Published: Wednesday, 15 June, 2016 10:15 AM
Brand Marquee - Royal Enfield
Management Gurus have always opined that Brand will be born and dying during Brand life cycles and will need push for their sustainability.
Among the many motorcycle brands in the market, Royal Enfield holds a special place in the hearts of bike lovers and commands a loyal customer base. It is one of the oldest bike companies in the world and is known for producing bikes which are known for their power, stability, strength and rugged looks.
In the 1890s, Albert Eadie and R.W. Smith founded the Eadie Manufacturing Company, which later became the Enfield Cycle company at Redditch in England. The Enfield Cycle company manufactured motorcycles, bicycles, lawnmowers and stationary engines. By 1899, Enfield were producing quadricycles with Dion engines and experimenting with a heavy bicycle frame fitted with a Minerva engine clamped to the front down tube.
2. Indian connection
Royal Enfield motorcycles have been sold in India since 1949. Due to their legacy, reliability and other qualities, in 1955, the Indian government ordered a massive 800 of the Bullet 350 cc motorcycles for the police and army forces for patrolling duties on the country’s borders. The enormous size of the order led the Redditch Company to partner Madras Motors in India to form
‘Enfield India’, to assemble these motorcycles in Madras (now Chennai). The Madras Motors owned the majority of shares in the company. Full-fledged production began in 1957 with the sale of tooling equipment to Enfield India.
Like other motorcycle manufacturers, the Enfield Cycle company began business as a weapons manufacturer, for instance, the Enfield rifle. The logo comprises the canon and the motto ‘Made like a gun,” both reflect the legacy of the company as a weapons manufacturer.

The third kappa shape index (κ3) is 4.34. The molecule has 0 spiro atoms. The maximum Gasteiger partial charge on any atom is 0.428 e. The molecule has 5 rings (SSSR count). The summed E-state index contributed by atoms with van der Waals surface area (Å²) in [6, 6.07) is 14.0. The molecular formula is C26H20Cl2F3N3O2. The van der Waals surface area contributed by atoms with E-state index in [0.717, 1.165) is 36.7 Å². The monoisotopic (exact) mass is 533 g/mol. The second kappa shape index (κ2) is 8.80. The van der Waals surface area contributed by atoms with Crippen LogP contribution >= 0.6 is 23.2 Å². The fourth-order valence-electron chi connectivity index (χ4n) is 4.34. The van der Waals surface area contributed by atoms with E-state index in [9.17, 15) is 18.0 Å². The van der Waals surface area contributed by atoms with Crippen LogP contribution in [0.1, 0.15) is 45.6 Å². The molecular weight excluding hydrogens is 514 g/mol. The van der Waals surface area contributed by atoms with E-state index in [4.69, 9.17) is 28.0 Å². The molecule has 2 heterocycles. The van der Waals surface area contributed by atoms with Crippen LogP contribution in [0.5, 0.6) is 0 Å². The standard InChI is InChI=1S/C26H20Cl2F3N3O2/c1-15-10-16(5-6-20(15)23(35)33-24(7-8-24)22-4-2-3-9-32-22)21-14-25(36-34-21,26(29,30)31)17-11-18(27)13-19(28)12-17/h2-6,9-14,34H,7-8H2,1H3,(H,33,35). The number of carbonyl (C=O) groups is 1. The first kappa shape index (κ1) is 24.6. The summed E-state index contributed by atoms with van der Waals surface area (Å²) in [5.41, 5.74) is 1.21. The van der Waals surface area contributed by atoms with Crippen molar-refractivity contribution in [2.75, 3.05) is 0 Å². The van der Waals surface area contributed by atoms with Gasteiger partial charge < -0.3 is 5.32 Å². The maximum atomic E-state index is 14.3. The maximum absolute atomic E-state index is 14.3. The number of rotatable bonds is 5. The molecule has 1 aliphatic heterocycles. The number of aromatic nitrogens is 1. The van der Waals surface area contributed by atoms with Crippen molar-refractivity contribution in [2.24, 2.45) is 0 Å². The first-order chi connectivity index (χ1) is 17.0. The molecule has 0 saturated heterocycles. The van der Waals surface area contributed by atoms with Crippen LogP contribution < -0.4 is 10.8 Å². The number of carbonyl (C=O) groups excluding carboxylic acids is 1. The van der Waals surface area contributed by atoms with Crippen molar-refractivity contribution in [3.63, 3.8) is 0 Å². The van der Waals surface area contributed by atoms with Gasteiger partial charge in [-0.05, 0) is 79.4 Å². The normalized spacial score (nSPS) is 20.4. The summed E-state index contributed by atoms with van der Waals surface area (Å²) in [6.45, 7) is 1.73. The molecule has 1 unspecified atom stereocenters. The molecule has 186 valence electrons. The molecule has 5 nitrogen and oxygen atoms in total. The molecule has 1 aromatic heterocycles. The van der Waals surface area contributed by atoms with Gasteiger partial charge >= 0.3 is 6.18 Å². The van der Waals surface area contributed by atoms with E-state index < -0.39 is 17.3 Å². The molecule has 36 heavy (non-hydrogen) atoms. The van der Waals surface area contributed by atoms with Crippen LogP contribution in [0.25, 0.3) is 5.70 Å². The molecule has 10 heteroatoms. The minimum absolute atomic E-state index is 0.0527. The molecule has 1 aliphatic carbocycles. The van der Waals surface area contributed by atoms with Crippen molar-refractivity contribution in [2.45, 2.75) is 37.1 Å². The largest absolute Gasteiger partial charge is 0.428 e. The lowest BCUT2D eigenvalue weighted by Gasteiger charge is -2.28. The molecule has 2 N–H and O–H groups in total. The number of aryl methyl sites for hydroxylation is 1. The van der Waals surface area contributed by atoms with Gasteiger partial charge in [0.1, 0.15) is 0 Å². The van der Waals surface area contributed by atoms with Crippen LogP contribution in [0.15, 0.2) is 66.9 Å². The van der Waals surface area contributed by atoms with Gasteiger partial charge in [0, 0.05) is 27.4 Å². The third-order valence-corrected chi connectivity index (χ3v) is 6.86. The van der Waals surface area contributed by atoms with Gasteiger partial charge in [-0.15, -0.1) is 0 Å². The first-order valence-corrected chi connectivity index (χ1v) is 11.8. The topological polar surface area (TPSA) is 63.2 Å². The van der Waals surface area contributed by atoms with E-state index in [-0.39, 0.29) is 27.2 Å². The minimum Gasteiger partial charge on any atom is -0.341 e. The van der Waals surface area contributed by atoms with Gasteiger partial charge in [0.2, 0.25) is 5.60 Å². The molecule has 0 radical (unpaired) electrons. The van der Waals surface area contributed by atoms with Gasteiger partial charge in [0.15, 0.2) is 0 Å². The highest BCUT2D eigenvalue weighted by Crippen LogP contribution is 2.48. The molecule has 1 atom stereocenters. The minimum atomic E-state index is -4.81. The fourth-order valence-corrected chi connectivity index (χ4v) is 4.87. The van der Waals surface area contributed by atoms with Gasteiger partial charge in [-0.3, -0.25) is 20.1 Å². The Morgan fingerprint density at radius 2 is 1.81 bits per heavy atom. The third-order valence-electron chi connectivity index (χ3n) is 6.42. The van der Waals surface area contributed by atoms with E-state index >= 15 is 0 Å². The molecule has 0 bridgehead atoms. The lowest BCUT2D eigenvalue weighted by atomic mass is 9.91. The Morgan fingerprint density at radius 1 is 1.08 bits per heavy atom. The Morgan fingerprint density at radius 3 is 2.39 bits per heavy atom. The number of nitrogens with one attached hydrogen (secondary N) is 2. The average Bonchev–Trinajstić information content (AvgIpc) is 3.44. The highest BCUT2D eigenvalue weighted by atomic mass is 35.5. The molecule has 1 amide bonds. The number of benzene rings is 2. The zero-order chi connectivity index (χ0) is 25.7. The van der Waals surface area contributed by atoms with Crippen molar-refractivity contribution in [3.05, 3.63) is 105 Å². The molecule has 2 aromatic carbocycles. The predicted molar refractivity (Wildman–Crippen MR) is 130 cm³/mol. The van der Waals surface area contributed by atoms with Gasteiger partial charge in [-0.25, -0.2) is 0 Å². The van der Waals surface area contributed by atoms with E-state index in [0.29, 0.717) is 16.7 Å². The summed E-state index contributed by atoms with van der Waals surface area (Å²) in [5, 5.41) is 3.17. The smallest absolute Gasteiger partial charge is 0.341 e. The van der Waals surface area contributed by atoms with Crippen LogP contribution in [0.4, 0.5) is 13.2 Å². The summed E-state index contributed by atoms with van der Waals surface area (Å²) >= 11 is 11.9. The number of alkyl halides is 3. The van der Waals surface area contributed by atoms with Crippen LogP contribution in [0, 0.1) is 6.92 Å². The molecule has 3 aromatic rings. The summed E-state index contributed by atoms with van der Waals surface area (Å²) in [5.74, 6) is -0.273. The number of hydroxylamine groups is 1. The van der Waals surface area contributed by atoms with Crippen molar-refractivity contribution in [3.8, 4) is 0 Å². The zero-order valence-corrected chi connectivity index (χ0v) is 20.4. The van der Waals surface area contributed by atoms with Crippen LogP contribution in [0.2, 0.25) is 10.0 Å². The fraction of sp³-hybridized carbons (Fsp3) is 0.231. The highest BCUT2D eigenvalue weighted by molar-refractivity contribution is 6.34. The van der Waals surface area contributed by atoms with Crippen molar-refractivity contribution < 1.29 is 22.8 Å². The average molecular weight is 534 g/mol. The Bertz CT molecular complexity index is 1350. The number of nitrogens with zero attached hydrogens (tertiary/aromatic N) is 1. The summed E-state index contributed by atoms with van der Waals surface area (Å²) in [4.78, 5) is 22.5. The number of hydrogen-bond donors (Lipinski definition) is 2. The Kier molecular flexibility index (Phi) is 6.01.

4. Low phase
The company ran into trouble in the United Kingdom. In 1968, it was sold to Norton-Truimph-Villiers (NTV) and in 1970, the company ceased production in the UK. The company was finally dissolved in 1971. In India, Enfield India entered into a strategic alliance with the Eicher Group, one of India’s leading automotive groups and merged with it in 1994. The company’s name also changed to ‘Royal Enfield’ during this period. The phase from 1990 to 2000 turned out to be a dark phase for Royal Enfield, as it shifted focus from its loyal customers to the mass and much younger generation. Which almost killed it. However, Mr Siddhartha Lal, MD and CEO of Eicher Motors and himself an avid biker, turned around the fortunes of Royal Enfield by upgrading the bikes with modern technology yet retaining the vintage and macho appeal of the brand.
Despite going bankrupt in the United Kingdom, Royal Enfield has only grown in stature and repute in India and has been a popular choice for bike lovers. The Royal Enfield has a number of models and variants, all produced in the Chennai plant, such as, Thunderbird 500, Thunderbird 300, Bullet 350, Bullet 500, Continental GT and the recently launched Himalayan. The bikes cost in the range of 1- 2 lakh Indian rupees approximately. Besides being present across India, with more than 390 dealership outlets, Royal Enfield also exports various models in more than 50 countries, such as US, UK, Australia, Japan, Germany, France, Russia, Brazil, to name a few.
Despite being a premium brand, Royal Enfield has managed to capture the attention of the people. Royal Enfield is a brand that has survived and gained a cult following over the years.
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